I've always considered those the "age old questions" and think about the shelves of books of history, religion, philosophy, etc. that try to answer the questions: Where do we come from? Where do we go? The song has been an important part of my life's philosophy.

Storytelling and folk music help answer those questions for me.

Lorne Brown


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Subject: RE: Cotton-eyed Joe-true story/composite?
From: Wally Macnow
Date: 06 Sep 99 - 10:21 PM

From what I've been told, I don't think I'd call it racist. Cotton-eyed is what some people called a blue-eyed black person. The first version I first heard was Josh White's which, if memory serves, has the same verses as Lorne's. Then there's the old time fiddle tune which is often used to accompany square dance calls. That one also has verses but I've never heard any sung that were offensive. That's not to say they don't exist; I just don't know anyone who sings 'em.


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Subject: RE: Cotton-eyed Joe-true story/composite?
From: katlaughing
Date: 06 Sep 99 - 11:12 PM

Thank you, Wally, Art & Lorne. Art...no it wasn't on one the tapes you so kindly shared:-)

I only saw what I consider to be a racist, albeit histrical, version of lyrics in the DT and those were the words I was originally asking about whether they were based on a true story or a composite of the days of slavery.

Would those of you who have them please post lyrics to add, of these other versions. I would really appreciate it. It's always been a song I enjoyed, never paid much attention to the words, until recently when I looked them up in here.

Lorne, I find your words to be so true; it is interesting how a simple song can ask the most profound questions, isn't it?

Thanks again, Love kat


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Subject: Lyr Add: COTTON EYED JOE (from Albert Sands)
From: Arkie
Date: 06 Sep 99 - 11:31 PM

Though I have known a version of this song forever, and have seen it in practically every paperback song collection, I really fell in love with a version sung by Stone County Arkansas native Albert Sands. Albert was a practical nurse at the local hospital and often worked the night shift. During my single days, my house was on the hill above Albert's and he would stop in on his way home for a visit and a sip of Jack Daniels. I asked him to sing the song every chance I had. He did it in a slow, plaintive style that I never mastered but did try to emulate when I sang the piece.

Here are some of the verses, he sang.

Want to go to meeting, but I couldn't go,
Had to stay home with Cotton Eyed Joe.

Had not a been for Cotton Eyed Joe,
I'd a been married along time ago.

Honey, will your dog bite? No, chile, no.
Wolf bit his biter off a long time ago.

Honey, will your hen peck? No, chile, no.
Done pulled the pecker off a long time ago.

Cornstalk fiddle and a peavine bow,
Play a little tune called Cotton Eyed Joe.


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Subject: RE: Cotton-eyed Joe-true story/composite?
From: Frank Hamilton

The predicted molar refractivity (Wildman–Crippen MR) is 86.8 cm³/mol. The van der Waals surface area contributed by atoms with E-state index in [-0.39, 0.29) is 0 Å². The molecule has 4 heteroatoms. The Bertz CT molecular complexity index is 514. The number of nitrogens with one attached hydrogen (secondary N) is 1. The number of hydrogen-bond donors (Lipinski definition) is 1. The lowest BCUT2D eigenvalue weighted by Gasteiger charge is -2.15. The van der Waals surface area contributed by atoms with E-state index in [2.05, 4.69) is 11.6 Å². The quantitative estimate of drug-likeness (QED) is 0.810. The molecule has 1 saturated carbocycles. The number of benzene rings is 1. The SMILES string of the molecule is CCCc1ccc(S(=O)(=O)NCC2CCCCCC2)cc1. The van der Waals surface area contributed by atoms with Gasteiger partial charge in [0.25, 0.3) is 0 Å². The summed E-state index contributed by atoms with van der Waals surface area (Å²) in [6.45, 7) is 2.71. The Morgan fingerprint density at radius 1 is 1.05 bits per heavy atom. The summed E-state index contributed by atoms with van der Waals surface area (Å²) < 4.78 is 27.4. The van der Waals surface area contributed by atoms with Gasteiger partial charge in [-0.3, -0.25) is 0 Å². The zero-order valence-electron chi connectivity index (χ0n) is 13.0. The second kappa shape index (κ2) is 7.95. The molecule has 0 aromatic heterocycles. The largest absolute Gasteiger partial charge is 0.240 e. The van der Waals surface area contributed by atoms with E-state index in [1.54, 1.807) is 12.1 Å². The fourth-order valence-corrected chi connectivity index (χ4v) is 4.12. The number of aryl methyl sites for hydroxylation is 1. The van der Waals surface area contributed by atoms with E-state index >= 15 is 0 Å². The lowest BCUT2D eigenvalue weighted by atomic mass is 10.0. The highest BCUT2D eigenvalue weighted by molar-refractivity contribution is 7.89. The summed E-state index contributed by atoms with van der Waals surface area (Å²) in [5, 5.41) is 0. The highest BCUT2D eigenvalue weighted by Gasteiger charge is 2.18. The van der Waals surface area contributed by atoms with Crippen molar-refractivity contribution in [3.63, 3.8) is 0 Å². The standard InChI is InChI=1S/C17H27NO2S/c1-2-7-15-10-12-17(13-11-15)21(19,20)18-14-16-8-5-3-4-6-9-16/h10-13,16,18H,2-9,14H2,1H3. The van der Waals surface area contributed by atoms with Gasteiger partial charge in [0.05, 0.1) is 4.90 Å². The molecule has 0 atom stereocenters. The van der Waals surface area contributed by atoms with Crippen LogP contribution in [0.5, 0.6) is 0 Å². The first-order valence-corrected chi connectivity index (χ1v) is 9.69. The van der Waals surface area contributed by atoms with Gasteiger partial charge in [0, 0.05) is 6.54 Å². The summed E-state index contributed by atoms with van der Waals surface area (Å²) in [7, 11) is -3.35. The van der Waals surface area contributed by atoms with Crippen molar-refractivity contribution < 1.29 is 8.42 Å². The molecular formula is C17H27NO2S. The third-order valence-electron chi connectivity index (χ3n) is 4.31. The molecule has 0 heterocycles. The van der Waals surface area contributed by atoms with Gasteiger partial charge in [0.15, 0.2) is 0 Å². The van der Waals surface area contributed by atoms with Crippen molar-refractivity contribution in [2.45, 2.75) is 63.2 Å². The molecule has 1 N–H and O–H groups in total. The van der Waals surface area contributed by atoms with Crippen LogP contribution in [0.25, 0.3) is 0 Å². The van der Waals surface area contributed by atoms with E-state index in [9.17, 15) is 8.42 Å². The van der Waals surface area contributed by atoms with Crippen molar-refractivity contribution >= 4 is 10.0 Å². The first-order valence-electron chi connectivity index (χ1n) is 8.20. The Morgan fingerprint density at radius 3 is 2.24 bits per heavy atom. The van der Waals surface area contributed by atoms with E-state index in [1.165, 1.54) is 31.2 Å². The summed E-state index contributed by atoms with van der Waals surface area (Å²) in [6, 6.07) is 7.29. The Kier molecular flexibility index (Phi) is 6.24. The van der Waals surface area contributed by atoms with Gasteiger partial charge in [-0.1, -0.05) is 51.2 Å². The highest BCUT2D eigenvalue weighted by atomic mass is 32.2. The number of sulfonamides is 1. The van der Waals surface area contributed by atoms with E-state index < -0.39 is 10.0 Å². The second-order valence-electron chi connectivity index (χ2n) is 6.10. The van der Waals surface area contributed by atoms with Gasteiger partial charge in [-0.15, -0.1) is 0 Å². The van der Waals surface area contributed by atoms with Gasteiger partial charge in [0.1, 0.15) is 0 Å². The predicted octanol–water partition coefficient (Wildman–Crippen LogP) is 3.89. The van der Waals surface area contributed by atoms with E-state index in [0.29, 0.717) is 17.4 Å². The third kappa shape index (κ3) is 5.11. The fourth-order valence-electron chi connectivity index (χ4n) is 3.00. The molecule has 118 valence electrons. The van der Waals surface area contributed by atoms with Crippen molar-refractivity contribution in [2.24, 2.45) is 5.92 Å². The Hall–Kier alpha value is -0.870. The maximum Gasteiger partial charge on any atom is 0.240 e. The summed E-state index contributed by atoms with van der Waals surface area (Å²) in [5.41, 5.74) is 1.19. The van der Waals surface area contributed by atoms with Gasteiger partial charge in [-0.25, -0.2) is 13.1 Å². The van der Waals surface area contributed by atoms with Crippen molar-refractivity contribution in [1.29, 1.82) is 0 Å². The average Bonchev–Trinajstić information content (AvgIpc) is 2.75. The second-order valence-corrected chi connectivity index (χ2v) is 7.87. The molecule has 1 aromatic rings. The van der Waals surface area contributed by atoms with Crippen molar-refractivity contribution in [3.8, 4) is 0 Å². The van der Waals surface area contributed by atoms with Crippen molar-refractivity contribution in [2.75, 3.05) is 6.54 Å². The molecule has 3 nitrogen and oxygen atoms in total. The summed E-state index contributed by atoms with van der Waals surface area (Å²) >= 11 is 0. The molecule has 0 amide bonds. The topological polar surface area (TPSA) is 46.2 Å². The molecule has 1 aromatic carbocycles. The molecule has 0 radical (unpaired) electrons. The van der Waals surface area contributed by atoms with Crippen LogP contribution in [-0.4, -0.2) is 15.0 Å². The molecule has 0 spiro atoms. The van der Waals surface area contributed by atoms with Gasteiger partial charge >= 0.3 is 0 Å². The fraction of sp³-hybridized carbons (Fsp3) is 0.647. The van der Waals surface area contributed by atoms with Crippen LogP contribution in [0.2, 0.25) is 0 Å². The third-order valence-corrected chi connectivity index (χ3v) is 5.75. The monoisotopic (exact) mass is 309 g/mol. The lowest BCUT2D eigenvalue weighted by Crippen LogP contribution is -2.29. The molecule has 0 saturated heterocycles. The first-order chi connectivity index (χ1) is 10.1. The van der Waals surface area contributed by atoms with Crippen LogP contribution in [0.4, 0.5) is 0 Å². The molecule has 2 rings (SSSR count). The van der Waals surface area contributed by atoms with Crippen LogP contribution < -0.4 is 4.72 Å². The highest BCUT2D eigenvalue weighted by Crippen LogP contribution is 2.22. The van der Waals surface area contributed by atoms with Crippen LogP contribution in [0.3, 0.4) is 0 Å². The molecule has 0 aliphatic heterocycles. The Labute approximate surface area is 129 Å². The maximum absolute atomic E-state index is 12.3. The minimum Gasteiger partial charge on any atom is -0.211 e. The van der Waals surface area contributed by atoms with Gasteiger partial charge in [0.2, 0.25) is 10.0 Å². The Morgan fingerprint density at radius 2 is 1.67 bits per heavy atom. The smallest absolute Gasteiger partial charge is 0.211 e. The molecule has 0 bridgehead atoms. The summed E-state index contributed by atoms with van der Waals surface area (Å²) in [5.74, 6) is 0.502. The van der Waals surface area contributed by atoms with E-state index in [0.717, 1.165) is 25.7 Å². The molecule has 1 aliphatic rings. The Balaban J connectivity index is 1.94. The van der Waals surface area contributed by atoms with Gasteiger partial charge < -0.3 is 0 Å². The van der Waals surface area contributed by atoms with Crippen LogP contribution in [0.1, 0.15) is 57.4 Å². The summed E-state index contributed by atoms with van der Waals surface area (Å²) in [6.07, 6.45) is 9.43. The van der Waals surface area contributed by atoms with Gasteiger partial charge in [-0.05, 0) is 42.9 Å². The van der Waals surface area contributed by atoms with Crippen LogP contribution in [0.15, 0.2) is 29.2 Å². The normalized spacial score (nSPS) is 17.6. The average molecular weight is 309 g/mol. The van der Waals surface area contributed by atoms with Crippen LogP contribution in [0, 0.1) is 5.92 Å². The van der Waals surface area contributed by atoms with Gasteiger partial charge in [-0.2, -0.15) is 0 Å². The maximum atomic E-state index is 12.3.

Date: 07 Sep 99 - 10:30 AM

I guessed from the preceding posts that there are two different variants being talked about. One, the plaintive tune I first heard on an old Burl Ives record. The other, which some might have found offensive (although I can't imagine why in this day and age) is the one popularized by the Texas night club owned by Mickey Gilley in which as part of the dance, the dancers call out "BULL SHIT!" One seems to be a slow holler and the other a set-running tune. Don't know if the two got together or whether they grew separately. Any ideas?

Frank Hamilton


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Subject: RE: Cotton-eyed Joe-true story/composite?
From: Art Thieme
Date: 07 Sep 99 - 12:07 PM

I always did it:

Where do you come from,
Where do ya go,
Where do you come from,
Cotton eyed Joe.

I come for to see you ...(as above)

If it hadn't've been for C.E.J....(as above)

Load 'em and stack 'em
and take 'em on down,
Put 'em ashore
at Evansville town.

The river go up,
And the shack it goes down,
River run through
Old Evansville town.

Art Thieme


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Subject: Lyr Add: COTTON EYED JOE
From: balladeer
Date: 07 Sep 99 - 12:25 PM

Dear Kat: Tony is too kind. My lyric is quite common. I learned it from Doug Bush, a man of colour, circa 1960. Quite possibly he learned it from Josh White or Nina Simone. I may have embellished such embellishments as Doug had already made....

COTTON EYED JOE

Where do you come from
And where do you go?
Where do you come from
My cotton-eyed Joe?

I come for to see you
And I come for to sing
I come for to show you
My diamond ring.

Got a hole in my pocket
Got a nail in my shoe.
I've been oh so lonesome
Since you told me we're through.

If it hadn't of been for
Cotton-eyed Joe
I'd a-been married
A long time ago.

Regards, Balladeer

PS. See you at practice, Lorne! B


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Subject: RE: Cotton-eyed Joe-true story/composite?
From: katlaughing
Date: 07 Sep 99 - 02:09 PM

Thanks, Balladeer! I like those and I like Art's version, too. I will extract them, both, from this thread, if that is alright with you guys and ask that they be added to the DT, as they are much better, IMHO, than the old historical ones.

I am really bad about words, until I read them, then I remember them. So, this was my first time at getting the words to this and I was dismayed at the ones in the DT because I really like the tune. I am really glad to know of these alternate words.